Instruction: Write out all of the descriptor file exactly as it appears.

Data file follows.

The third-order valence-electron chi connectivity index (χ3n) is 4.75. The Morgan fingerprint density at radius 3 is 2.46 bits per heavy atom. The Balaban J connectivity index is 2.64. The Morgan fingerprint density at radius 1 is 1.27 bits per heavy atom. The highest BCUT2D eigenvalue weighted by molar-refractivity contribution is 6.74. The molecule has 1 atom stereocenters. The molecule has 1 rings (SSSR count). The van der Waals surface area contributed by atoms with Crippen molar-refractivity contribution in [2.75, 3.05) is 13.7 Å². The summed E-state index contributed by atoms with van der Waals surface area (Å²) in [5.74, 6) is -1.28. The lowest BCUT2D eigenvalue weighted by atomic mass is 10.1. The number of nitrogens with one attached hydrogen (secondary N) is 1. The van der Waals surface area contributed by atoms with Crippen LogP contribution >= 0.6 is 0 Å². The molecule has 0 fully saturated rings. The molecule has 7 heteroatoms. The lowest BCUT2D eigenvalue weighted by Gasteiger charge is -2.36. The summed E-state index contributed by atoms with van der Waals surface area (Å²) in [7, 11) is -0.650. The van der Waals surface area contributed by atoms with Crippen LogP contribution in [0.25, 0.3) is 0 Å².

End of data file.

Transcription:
The third-order valence-electron chi connectivity index (χ3n) is 4.75. The Morgan fingerprint density at radius 3 is 2.46 bits per heavy atom. The Balaban J connectivity index is 2.64. The Morgan fingerprint density at radius 1 is 1.27 bits per heavy atom. The highest BCUT2D eigenvalue weighted by molar-refractivity contribution is 6.74. The molecule has 1 atom stereocenters. The molecule has 1 rings (SSSR count). The van der Waals surface area contributed by atoms with Crippen molar-refractivity contribution in [2.75, 3.05) is 13.7 Å². The summed E-state index contributed by atoms with van der Waals surface area (Å²) in [5.74, 6) is -1.28. The lowest BCUT2D eigenvalue weighted by atomic mass is 10.1. The number of nitrogens with one attached hydrogen (secondary N) is 1. The van der Waals surface area contributed by atoms with Crippen LogP contribution >= 0.6 is 0 Å². The molecule has 0 fully saturated rings. The molecule has 7 heteroatoms. The lowest BCUT2D eigenvalue weighted by Gasteiger charge is -2.36. The summed E-state index contributed by atoms with van der Waals surface area (Å²) in [7, 11) is -0.650. The van der Waals surface area contributed by atoms with Crippen LogP contribution in [0.25, 0.3) is 0 Å².